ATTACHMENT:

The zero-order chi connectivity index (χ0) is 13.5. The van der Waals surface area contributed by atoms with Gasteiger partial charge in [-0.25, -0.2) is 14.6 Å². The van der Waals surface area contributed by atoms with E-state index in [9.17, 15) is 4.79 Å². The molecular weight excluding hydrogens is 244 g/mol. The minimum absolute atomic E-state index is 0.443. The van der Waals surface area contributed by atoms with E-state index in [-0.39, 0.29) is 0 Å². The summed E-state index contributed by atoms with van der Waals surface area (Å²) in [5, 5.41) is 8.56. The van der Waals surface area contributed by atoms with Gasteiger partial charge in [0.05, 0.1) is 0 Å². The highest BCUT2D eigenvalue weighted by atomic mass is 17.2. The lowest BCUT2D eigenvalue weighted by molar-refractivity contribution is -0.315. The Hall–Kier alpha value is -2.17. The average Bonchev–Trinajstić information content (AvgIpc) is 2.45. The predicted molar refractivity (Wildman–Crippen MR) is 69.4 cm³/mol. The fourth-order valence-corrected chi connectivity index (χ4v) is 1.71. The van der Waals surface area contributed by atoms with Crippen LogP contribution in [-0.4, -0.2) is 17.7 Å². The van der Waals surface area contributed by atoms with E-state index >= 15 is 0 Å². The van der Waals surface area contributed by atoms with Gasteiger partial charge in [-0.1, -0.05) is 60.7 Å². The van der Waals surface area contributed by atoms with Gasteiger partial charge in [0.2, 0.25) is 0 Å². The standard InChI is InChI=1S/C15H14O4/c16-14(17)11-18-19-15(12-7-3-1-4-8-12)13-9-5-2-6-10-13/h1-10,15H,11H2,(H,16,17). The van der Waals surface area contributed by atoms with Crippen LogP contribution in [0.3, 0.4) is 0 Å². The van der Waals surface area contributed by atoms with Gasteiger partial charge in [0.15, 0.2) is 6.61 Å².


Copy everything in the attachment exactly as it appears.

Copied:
The zero-order chi connectivity index (χ0) is 13.5. The van der Waals surface area contributed by atoms with Gasteiger partial charge in [-0.25, -0.2) is 14.6 Å². The van der Waals surface area contributed by atoms with E-state index in [9.17, 15) is 4.79 Å². The molecular weight excluding hydrogens is 244 g/mol. The minimum absolute atomic E-state index is 0.443. The van der Waals surface area contributed by atoms with E-state index in [-0.39, 0.29) is 0 Å². The summed E-state index contributed by atoms with van der Waals surface area (Å²) in [5, 5.41) is 8.56. The van der Waals surface area contributed by atoms with Gasteiger partial charge in [0.05, 0.1) is 0 Å². The highest BCUT2D eigenvalue weighted by atomic mass is 17.2. The lowest BCUT2D eigenvalue weighted by molar-refractivity contribution is -0.315. The Hall–Kier alpha value is -2.17. The average Bonchev–Trinajstić information content (AvgIpc) is 2.45. The predicted molar refractivity (Wildman–Crippen MR) is 69.4 cm³/mol. The fourth-order valence-corrected chi connectivity index (χ4v) is 1.71. The van der Waals surface area contributed by atoms with Crippen LogP contribution in [-0.4, -0.2) is 17.7 Å². The van der Waals surface area contributed by atoms with E-state index >= 15 is 0 Å². The van der Waals surface area contributed by atoms with Gasteiger partial charge in [-0.1, -0.05) is 60.7 Å². The van der Waals surface area contributed by atoms with Gasteiger partial charge in [0.2, 0.25) is 0 Å². The standard InChI is InChI=1S/C15H14O4/c16-14(17)11-18-19-15(12-7-3-1-4-8-12)13-9-5-2-6-10-13/h1-10,15H,11H2,(H,16,17). The van der Waals surface area contributed by atoms with Crippen LogP contribution in [0.3, 0.4) is 0 Å². The van der Waals surface area contributed by atoms with Gasteiger partial charge in [0.15, 0.2) is 6.61 Å².